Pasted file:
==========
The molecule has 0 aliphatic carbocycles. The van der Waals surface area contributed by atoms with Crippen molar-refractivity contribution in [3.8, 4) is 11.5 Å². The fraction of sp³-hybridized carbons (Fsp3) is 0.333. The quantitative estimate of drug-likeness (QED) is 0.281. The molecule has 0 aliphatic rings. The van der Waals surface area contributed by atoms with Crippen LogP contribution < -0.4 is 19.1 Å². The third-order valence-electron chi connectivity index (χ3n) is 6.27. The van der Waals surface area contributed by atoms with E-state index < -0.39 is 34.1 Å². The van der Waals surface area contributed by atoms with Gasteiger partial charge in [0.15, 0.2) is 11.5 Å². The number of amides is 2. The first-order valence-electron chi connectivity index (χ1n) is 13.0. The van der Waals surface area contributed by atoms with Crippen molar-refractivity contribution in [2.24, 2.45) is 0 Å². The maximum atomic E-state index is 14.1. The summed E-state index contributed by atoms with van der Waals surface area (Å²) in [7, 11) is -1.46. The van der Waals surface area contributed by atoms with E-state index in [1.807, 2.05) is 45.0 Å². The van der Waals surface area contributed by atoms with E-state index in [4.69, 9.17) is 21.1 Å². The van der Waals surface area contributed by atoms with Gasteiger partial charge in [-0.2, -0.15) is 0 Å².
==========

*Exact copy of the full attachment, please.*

The molecule has 0 aliphatic carbocycles. The van der Waals surface area contributed by atoms with Crippen molar-refractivity contribution in [3.8, 4) is 11.5 Å². The fraction of sp³-hybridized carbons (Fsp3) is 0.333. The quantitative estimate of drug-likeness (QED) is 0.281. The molecule has 0 aliphatic rings. The van der Waals surface area contributed by atoms with Crippen LogP contribution < -0.4 is 19.1 Å². The third-order valence-electron chi connectivity index (χ3n) is 6.27. The van der Waals surface area contributed by atoms with E-state index < -0.39 is 34.1 Å². The van der Waals surface area contributed by atoms with Gasteiger partial charge in [0.15, 0.2) is 11.5 Å². The number of amides is 2. The first-order valence-electron chi connectivity index (χ1n) is 13.0. The van der Waals surface area contributed by atoms with Crippen molar-refractivity contribution in [2.24, 2.45) is 0 Å². The maximum atomic E-state index is 14.1. The summed E-state index contributed by atoms with van der Waals surface area (Å²) in [7, 11) is -1.46. The van der Waals surface area contributed by atoms with E-state index in [1.807, 2.05) is 45.0 Å². The van der Waals surface area contributed by atoms with E-state index in [4.69, 9.17) is 21.1 Å². The van der Waals surface area contributed by atoms with Gasteiger partial charge in [-0.2, -0.15) is 0 Å².